Alfredo Antonio Comparetti

Picture of Alfredo Antonio Comparetti in Africa in 1936

My father Alfredo is the second from the left standing up wearing his white officer hat.

He was born in 1899 and he was forced to discontinue his studies on his 18th birthday, having been called in 1917 to join the Army and do his part in World War I.

Many other teenagers were in his same position , they were regarded by the veterans like cherished children and were called nationwide “I ragazzi del 99” (i.e. “The boys of 99” born in 1899), many of them never went back home, including Ugo, a brother of my future mother, who went in 1917 as well and was killed near Venice just few weeks before the end of the war in 1918.

At the end of the war in 1918 my father was lucky enough to get back home alive with the degree of Lieutenant for his valuable services in the Army.

So valuable his services had been that on the 4th of March 1921 (he was just 22 years old) he got a Honour Medal for his performance as a Lieutenant during Worl War I.

One year after, in 1922, Mussolini marched to Rome to set up a dictatorship, my father was only 23 year old but had his own cristalclear ideas and could never accept such a situation and openly showed his disagreement. Tough year followed for him, with no I.D. issued by the Partito Fascista he could not finish his University and he could not get a job, and couldn’t get a passport either.

In the early thirties he met Maria Zaira, my mother to be, and they married against all odds on the beginning of 1933, but the situation became even worse in march 1933 when Hitler was “democratically” elected by the majority of German Voters and Mussolini became an allied of Hitler.

My father had no place in Italy and could not go abroad as the passport was denied to him, so later in 1933, even if never a day in his life he was a professional soldier, the only way out was to put on his soldier’s uniform once again and go as a Complement (i.e. non a Professional Officer) Captain to Africa, where the majority of the Sultanates of Somalia was under Italian control since around 1880. The last piece of land acquired by Italy in Somalia in order to form Italian Somaliland was the Jubaland region which Britain ceded to Italy in 1925 as a reward for the Italians having joined the Allies in World War I. The British retained control of the southern half of the partitioned Jubaland territory, which was later called the Northern Frontier.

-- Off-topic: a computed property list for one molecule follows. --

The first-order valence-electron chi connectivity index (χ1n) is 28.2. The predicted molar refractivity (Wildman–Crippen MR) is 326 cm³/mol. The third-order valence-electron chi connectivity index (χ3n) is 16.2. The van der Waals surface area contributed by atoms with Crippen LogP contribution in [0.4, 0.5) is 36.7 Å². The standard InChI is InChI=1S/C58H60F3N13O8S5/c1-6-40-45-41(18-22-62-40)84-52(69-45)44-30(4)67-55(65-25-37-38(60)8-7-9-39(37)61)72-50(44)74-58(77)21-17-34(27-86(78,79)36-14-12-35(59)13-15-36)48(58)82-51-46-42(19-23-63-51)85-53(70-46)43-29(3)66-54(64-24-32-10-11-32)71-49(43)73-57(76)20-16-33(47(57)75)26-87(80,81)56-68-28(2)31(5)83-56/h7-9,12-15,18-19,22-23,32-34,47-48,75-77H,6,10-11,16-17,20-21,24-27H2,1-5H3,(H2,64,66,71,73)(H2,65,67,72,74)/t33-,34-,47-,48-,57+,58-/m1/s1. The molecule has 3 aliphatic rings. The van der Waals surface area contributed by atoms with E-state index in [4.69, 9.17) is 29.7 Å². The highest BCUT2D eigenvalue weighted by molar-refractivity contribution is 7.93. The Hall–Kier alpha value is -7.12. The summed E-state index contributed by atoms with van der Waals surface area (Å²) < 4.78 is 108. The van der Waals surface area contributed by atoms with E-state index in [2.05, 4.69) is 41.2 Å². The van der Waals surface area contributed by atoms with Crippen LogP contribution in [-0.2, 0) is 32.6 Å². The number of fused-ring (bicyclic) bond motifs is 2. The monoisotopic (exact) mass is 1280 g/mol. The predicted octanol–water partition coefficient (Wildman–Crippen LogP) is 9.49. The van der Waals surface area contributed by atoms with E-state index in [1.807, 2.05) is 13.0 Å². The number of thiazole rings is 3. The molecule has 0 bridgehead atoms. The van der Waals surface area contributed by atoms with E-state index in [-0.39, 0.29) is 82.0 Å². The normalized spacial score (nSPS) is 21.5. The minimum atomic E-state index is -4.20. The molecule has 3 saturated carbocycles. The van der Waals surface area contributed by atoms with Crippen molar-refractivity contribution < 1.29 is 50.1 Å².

At the end 1935 he was involved In the war with Ethiopia (Abyssinia) which lasted until may/june 1936 when (with the silent agreement of the European Nations as well the USA) Ethiopia became an Italian Colony.

On the 15th of June 1937 he was awarded a Honour Medal of Gladio Romano (i.e. Roma Sward) for his notable behaviour during the Military Campaign in A.O.I. (Africa Orientale Italiana, i.e. Italian Eastern Africa) and this happened even though my father was not sharing those values but only was used to behave responsibly and with no fear.

Then on the 2nd of May 1938 he was also knighted by the King of Italy (…and Emperor of Ethiopia during maybe 5 years only…) Vittorio Emanuele III as a Member of the Crown of Italy Order.

Even an unpleasant situation can produce something positive, in this case it was a blessing for causing my father’s unexpected discovery and appreciation of the African Tribal Art as he could travel around Africa and specially to the British and French Colonies which were sofar neutral to Italy (this is also explaining the interesting collection of Post Stamps of the main British and French African Colonies of the time).

So he remained in Africa for various missions until 1941 when Italy got involved in World War ll and he was recalled to Europe to combat there (against the old allies of World War I …..).

His fourth reward came on 14th of December 1942 with a Cross Reward (Croce al Merito) Medal for his performance as a Captain during Worl War II.

To cut a too long story short, my father managed once again to stay alive in spite of “the slings and arrows of outrageous fortune” (as William Shakespeare writes so good…) and went back home and his long missed wife during August 1945. They were so happy to meet again after such a long time that I was born on the 30th of April 1946, 13 years after they married and unwillingly parted from each other.

When I was a child my father was talking to me about the wild beauty and profound attraction of Africa and African peoples before World War II, telling me fascinating stories about their oral traditions, enchanting myths, primeval but deep spiritual beliefs and their moral vision of the world as a whole , single living entity….but he never told me a word about the horrors he went through since when he was only 18, during all those too many long years as a non-professional soldier in the heart of the carnage until the day he came back home at the age of 46.

His life was thence cool and serene until the day came when “the dewdrop slips into the shining sea”(as Sir Edwin Arnold depicts) and he died in peace with himself and the world in 1975, Maria Zaira joined him in 1993.

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